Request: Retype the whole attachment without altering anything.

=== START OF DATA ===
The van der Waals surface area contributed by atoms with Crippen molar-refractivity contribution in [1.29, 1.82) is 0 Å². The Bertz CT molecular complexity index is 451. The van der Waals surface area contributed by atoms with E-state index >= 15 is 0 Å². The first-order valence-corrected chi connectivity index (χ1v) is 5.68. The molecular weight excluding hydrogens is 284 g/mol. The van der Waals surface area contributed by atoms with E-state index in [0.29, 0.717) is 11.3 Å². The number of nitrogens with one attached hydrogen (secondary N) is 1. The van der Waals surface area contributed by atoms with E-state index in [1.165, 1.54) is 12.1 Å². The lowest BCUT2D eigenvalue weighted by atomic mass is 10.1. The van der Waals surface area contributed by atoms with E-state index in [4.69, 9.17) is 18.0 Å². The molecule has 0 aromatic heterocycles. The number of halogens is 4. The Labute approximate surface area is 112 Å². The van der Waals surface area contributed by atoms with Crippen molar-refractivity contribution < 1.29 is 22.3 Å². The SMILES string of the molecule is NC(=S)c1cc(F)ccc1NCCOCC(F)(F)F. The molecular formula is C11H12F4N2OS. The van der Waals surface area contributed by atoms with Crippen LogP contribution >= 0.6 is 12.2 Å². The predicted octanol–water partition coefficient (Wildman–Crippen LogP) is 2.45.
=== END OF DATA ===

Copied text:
The van der Waals surface area contributed by atoms with Crippen molar-refractivity contribution in [1.29, 1.82) is 0 Å². The Bertz CT molecular complexity index is 451. The van der Waals surface area contributed by atoms with E-state index >= 15 is 0 Å². The first-order valence-corrected chi connectivity index (χ1v) is 5.68. The molecular weight excluding hydrogens is 284 g/mol. The van der Waals surface area contributed by atoms with E-state index in [0.29, 0.717) is 11.3 Å². The number of nitrogens with one attached hydrogen (secondary N) is 1. The van der Waals surface area contributed by atoms with E-state index in [1.165, 1.54) is 12.1 Å². The lowest BCUT2D eigenvalue weighted by atomic mass is 10.1. The van der Waals surface area contributed by atoms with E-state index in [4.69, 9.17) is 18.0 Å². The molecule has 0 aromatic heterocycles. The number of halogens is 4. The Labute approximate surface area is 112 Å². The van der Waals surface area contributed by atoms with Crippen molar-refractivity contribution < 1.29 is 22.3 Å². The SMILES string of the molecule is NC(=S)c1cc(F)ccc1NCCOCC(F)(F)F. The molecular formula is C11H12F4N2OS. The van der Waals surface area contributed by atoms with Crippen LogP contribution >= 0.6 is 12.2 Å². The predicted octanol–water partition coefficient (Wildman–Crippen LogP) is 2.45.